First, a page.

It's not words we're after, it's creating a life of value that benefits something bigger than ourselves. Most of us want to make some kind of contribution, and we're suffering because choosing well often seems like compromise. Or losing.

    I coach a lot of women in creating balance in their (whole) lives, and it all comes down to what Jack was saying, making choices. Fine, fair enough.

    The problem is that we're missing half the solution. Institutional change about the way we value human beings in the workplace. Very few of the women I've worked with have been inspired enough to create institutional change...not wanting to be perceived as a bitch or non team player. They're tired. Exhausted with the fight. They just want what they want, make the hard choices, and keep going.

    Underneath it all what they say most is, "I can't make my boss value my children, or raising children, even though he wouldn't be the CEO if he didn't have a mother."

    Bottom line, if there's no value for balance in the org, it's a good sign it's time to find something else.

    Lisa Gates | July 2009

  • 11.I think Welch's speech was highly ill advised and antagonistic to women. I think organizations should avoid asking Welch to speak to their group, it was that hostile.

    Alice Marshall | July 2009

  • 12.1. Just because you can doesn't mean you should.
    2. I realize your audience is primarily corporate-centric, but not all of us are. You're not just excluding "hourly union workers" you are also excluding every retail and food service (and more) employee who does not belong to a union. They (millions of them) are workers, too, are they not?

    Jim Mc | July 2009

  • 13.@Jim - Just because you can doesn't mean you should...what? Be integrated in your approach? Read my follow-up post. My point in separating hourly folks is that they, for the most part, don't take work home and don't get time for non-work-related activities on the job. If you work on an assembly line, you put in your hours, then you're done. As more and more work turns to knowledge work, people who DON'T have jobs like that find it naturally encroaching on the rest of their lives -- and vice versa. But, as I mentioned, even hourly folks (union or not) are accessing company content via the Web from home.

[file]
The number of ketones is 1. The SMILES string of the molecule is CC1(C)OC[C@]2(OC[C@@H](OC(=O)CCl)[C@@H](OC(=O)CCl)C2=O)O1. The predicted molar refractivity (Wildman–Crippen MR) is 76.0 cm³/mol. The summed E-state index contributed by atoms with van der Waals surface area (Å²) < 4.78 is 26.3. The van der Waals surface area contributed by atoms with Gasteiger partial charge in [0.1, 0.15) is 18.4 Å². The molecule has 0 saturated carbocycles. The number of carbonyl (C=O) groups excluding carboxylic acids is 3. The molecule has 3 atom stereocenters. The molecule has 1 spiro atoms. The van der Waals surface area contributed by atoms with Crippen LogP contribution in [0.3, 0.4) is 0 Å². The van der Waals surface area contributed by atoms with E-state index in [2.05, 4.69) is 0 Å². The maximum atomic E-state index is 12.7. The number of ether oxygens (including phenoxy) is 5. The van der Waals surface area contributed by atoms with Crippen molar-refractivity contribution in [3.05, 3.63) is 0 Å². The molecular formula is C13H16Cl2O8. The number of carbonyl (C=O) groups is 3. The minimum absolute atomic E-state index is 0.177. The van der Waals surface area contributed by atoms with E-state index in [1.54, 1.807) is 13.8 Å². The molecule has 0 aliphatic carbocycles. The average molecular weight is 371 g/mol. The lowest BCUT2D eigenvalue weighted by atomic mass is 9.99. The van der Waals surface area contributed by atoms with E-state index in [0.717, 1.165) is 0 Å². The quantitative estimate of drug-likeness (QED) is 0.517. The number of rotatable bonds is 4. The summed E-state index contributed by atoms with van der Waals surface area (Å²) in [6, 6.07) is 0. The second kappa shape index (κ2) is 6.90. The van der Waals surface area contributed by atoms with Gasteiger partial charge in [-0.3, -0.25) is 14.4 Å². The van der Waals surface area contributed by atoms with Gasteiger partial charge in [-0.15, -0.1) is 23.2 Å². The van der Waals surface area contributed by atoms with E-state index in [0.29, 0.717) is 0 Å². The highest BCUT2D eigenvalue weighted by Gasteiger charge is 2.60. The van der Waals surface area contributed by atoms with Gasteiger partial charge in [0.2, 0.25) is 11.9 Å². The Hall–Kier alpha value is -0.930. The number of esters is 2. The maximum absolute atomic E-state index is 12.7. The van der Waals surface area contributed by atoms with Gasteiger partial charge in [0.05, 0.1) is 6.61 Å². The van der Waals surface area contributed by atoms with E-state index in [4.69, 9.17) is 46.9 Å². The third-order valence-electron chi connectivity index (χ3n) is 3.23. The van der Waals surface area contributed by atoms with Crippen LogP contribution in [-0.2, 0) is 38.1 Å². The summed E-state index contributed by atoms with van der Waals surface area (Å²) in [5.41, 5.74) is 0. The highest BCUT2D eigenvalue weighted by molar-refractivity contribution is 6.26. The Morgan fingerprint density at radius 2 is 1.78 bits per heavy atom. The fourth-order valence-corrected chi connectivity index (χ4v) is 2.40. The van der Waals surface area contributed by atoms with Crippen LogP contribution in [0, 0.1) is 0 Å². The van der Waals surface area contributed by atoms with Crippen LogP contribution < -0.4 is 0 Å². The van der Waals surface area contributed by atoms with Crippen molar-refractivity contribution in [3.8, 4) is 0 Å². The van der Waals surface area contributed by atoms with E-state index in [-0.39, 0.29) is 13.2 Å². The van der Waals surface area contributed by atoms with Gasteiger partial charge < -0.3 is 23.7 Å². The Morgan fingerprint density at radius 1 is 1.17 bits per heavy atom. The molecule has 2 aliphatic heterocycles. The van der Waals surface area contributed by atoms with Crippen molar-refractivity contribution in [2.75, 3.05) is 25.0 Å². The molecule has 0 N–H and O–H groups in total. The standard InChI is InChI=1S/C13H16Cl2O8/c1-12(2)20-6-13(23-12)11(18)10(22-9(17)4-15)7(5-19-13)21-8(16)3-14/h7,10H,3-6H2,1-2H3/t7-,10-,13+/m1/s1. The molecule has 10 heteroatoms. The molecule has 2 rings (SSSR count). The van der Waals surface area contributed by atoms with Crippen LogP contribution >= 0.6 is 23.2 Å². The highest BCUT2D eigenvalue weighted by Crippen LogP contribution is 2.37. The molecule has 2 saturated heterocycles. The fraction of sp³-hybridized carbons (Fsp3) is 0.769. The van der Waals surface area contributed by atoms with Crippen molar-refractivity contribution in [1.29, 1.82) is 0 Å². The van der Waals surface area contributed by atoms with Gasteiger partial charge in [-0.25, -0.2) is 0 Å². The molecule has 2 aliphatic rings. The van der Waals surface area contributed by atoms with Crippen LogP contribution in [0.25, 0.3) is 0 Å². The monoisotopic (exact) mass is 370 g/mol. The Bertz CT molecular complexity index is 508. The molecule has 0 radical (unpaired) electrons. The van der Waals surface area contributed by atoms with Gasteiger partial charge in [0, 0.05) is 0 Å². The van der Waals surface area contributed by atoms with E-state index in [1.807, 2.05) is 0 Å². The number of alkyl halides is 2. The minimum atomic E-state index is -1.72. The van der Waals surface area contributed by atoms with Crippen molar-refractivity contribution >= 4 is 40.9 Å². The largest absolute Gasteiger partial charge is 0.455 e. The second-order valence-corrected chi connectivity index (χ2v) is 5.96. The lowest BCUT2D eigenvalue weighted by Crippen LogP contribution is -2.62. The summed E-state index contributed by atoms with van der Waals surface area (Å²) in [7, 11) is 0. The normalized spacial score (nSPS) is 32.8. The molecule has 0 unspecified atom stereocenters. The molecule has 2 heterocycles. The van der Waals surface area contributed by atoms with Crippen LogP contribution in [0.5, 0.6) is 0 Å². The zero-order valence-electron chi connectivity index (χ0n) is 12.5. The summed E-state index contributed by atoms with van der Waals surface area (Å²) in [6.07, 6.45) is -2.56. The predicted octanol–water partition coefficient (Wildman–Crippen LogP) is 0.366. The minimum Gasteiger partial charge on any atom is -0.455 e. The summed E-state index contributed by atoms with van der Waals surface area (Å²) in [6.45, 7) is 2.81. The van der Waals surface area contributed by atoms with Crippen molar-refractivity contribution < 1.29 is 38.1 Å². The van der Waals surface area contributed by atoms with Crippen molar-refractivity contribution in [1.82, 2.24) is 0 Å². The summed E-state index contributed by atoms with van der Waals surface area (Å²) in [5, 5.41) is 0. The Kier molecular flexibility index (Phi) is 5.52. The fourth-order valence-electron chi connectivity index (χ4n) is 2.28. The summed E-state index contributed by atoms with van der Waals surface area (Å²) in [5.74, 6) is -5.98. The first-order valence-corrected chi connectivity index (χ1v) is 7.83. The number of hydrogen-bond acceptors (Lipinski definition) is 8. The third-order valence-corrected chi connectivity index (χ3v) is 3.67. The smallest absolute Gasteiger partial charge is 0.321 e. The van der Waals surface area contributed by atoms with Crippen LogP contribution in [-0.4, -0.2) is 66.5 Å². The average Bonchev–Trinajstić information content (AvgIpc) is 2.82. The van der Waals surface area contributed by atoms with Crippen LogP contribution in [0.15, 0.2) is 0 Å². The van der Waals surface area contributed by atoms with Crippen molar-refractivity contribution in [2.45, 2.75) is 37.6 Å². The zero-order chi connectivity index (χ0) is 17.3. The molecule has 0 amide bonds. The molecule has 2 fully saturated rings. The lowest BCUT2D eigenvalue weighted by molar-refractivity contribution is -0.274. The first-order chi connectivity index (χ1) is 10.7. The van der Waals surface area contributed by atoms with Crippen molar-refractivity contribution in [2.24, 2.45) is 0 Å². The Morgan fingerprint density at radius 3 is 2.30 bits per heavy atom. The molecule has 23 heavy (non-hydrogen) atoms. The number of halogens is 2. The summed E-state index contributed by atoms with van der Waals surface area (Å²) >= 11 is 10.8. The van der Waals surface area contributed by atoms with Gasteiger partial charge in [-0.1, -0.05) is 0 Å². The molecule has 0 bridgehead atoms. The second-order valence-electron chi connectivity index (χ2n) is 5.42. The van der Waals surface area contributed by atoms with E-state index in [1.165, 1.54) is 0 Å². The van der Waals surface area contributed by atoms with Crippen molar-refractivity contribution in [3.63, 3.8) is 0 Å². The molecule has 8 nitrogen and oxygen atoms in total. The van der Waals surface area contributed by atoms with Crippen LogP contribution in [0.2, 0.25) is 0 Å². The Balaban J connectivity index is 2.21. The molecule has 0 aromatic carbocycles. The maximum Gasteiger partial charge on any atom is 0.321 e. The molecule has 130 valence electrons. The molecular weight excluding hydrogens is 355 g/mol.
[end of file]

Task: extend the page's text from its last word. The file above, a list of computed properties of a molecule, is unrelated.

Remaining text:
One more point about unionized workers: Frequently, their contracts spell out what they can and cannot do when work-wise when they are away from work.

    Shel Holtz | July 2009

  • 14.@ Shel @ Jim

    First off, thank you Shel for this topic. I think it was well presented and has sparked discussion/awareness, as it should.

    Secondly, I'm an IT project manager in Richmond where most of my IT compatriots are hourly contractors. Many of us, across many companies, are being asked to only record 40 hours and "do whatever it takes" to get the job done. We are also reminded that there are 100 individuals for everyone of us that would love to have our job. I frequently find myself taking home work and working 55 to 60 hours a week and only getting paid for 40. My bad for not saying no, but in this economy it's quite a risk doing otherwise.

    Sheridan Layman | July 2009 | Richmond, VA

  • 15.Great headline and great post. I initially thought WHAT - but integration is spot on. However it doesn't mean that balance is dead. We do need to balance, but differently - for different people. A colleague of mine used to email out at 23:00 and we thought she was showing off her work ethic; the reality is that she took time out in the afternoon everyday for the kids. So integration - YES and balance YES

    Jon Baker | July 2009 | UK